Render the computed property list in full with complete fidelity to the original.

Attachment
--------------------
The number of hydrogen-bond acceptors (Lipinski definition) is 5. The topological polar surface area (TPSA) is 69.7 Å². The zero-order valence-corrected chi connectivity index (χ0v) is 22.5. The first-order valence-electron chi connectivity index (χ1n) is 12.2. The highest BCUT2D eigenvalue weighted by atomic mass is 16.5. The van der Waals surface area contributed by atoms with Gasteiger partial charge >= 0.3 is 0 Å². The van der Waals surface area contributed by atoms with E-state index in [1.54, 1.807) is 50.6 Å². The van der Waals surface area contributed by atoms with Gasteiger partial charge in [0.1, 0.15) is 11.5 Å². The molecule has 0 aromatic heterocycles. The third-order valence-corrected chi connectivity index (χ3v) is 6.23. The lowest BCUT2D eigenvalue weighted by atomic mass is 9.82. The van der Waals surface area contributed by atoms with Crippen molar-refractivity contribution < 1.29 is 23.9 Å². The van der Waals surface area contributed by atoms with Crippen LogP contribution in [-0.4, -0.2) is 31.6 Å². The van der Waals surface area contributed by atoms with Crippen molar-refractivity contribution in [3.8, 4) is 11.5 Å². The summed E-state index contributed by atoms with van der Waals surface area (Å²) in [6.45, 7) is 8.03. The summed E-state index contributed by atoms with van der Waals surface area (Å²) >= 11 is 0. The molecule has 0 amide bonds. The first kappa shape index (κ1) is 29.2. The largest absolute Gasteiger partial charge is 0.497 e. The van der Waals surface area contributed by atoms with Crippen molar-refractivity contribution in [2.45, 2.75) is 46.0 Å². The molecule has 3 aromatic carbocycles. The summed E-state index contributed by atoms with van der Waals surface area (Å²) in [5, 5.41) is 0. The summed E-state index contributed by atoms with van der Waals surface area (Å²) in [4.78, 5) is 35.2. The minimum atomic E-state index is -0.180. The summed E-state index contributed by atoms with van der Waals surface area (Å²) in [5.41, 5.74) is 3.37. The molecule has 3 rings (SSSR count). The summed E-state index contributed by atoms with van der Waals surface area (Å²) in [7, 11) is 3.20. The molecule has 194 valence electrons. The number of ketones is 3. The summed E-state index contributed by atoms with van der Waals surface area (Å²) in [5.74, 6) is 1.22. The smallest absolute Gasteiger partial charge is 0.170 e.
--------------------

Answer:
The number of hydrogen-bond acceptors (Lipinski definition) is 5. The topological polar surface area (TPSA) is 69.7 Å². The zero-order valence-corrected chi connectivity index (χ0v) is 22.5. The first-order valence-electron chi connectivity index (χ1n) is 12.2. The highest BCUT2D eigenvalue weighted by atomic mass is 16.5. The van der Waals surface area contributed by atoms with Gasteiger partial charge >= 0.3 is 0 Å². The van der Waals surface area contributed by atoms with E-state index in [1.54, 1.807) is 50.6 Å². The van der Waals surface area contributed by atoms with Gasteiger partial charge in [0.1, 0.15) is 11.5 Å². The molecule has 0 aromatic heterocycles. The third-order valence-corrected chi connectivity index (χ3v) is 6.23. The lowest BCUT2D eigenvalue weighted by atomic mass is 9.82. The van der Waals surface area contributed by atoms with Crippen molar-refractivity contribution < 1.29 is 23.9 Å². The van der Waals surface area contributed by atoms with Crippen LogP contribution in [-0.4, -0.2) is 31.6 Å². The van der Waals surface area contributed by atoms with Crippen molar-refractivity contribution in [3.8, 4) is 11.5 Å². The summed E-state index contributed by atoms with van der Waals surface area (Å²) in [6.45, 7) is 8.03. The summed E-state index contributed by atoms with van der Waals surface area (Å²) >= 11 is 0. The molecule has 0 amide bonds. The first kappa shape index (κ1) is 29.2. The largest absolute Gasteiger partial charge is 0.497 e. The van der Waals surface area contributed by atoms with Crippen molar-refractivity contribution in [2.45, 2.75) is 46.0 Å². The molecule has 3 aromatic carbocycles. The summed E-state index contributed by atoms with van der Waals surface area (Å²) in [5, 5.41) is 0. The summed E-state index contributed by atoms with van der Waals surface area (Å²) in [4.78, 5) is 35.2. The minimum atomic E-state index is -0.180. The summed E-state index contributed by atoms with van der Waals surface area (Å²) in [5.41, 5.74) is 3.37. The molecule has 3 rings (SSSR count). The summed E-state index contributed by atoms with van der Waals surface area (Å²) in [7, 11) is 3.20. The molecule has 194 valence electrons. The number of ketones is 3. The summed E-state index contributed by atoms with van der Waals surface area (Å²) in [5.74, 6) is 1.22. The smallest absolute Gasteiger partial charge is 0.170 e.